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Choices at 16

The two main choices are:

  • carry on learning full-time at school or college
  • train and learn at the same time with an apprenticeship or traineeship

Go to Career Planning for ideas and links to the National Careers Service that lists hundreds of job profiles with details about entry qualifications, salaries and what the work is like.

Carrying on with full-time learning

This can mean moving into the sixth form at school or studying at college. Whilst this usually means going up to a higher level of study, if you're expecting low GCSE grades you should consider re-taking them. Many employers expect you to have decent GCSE grades in English and maths.

Our information sheet on qualifications and levels PDF and diagrams on routes to higher education will help if you're not sure what levels means.  

If you're continuing with fulltime learning and moving up to level 3, you can take an academic route, for example A levels, or a vocational route, for example a BTEC. Vocational routes are usually taken by young people who know what they want to do for a career.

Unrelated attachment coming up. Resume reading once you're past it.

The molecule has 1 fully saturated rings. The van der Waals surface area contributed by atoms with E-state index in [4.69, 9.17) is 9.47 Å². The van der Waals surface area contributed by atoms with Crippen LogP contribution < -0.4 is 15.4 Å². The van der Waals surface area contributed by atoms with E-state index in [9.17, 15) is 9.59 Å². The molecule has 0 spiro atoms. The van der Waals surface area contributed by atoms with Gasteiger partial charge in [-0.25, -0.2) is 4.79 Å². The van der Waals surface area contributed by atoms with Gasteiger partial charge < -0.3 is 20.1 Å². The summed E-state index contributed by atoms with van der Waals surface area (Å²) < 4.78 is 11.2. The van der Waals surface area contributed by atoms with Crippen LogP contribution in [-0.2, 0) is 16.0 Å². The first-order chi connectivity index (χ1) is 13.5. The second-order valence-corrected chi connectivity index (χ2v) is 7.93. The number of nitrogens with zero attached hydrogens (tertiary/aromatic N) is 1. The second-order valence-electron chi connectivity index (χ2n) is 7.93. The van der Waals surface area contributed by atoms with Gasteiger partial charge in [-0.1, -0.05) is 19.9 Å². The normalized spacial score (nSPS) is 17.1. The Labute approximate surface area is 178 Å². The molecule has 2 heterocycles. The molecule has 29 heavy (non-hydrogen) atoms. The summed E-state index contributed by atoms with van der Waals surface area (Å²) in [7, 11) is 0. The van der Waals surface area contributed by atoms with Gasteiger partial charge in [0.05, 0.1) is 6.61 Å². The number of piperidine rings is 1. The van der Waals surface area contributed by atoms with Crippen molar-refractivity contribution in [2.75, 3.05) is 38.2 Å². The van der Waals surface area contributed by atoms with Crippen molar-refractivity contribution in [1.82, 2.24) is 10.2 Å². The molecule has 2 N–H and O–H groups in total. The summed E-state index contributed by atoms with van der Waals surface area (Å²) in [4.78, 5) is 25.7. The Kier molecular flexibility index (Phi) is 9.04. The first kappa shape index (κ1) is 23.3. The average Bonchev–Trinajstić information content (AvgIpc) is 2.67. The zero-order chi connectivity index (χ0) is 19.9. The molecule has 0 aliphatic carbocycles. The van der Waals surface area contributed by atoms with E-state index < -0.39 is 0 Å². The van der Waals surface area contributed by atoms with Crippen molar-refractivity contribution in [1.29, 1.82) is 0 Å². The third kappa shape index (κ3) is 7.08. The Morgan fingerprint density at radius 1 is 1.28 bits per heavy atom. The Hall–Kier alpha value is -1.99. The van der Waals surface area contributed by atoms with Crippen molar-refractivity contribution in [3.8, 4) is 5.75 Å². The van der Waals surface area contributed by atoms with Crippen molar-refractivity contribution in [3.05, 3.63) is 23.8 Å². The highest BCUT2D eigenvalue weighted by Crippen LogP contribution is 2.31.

For more information go to the section on level 2 and 3 courses. Whichever route you choose, you will be able to progress on to higher education if you want to.  

Apprenticeships

Apprenticeships come in 3 levels - intermediate, advanced and higher - that are equivalent to qualifications at GCSE, A level and higher education levels. Most start at intermediate level, but some start at advanced or higher level - it depends on the subject you choose and the qualifications you already have. The main point is that you get paid for the time you spend working with your employer and the time you spend studying and, if you want to, there are opportunities to progress from intermediate through to advanced and higher levels depending on what you want from your career. Most apprenticeships require at least 30 hours work each week. For more information go to the section on Apprenticeships.

Traineeships and pre-apprenticeships 

These start in August 2013 and they provide extra help for 16 to 24 year olds who want to go on to an apprenticeship or job but don't yet have enough skills and training. Ask at school to find out which local programmes will be available to you. Trainee positions vary but there is an emphasis on providing support to build skills and confidence and improve core skills like maths and English. You might have the opportunity to move on to an apprenticeship and, at the end of your programme, you'll have experience to put on your CV.

 

 

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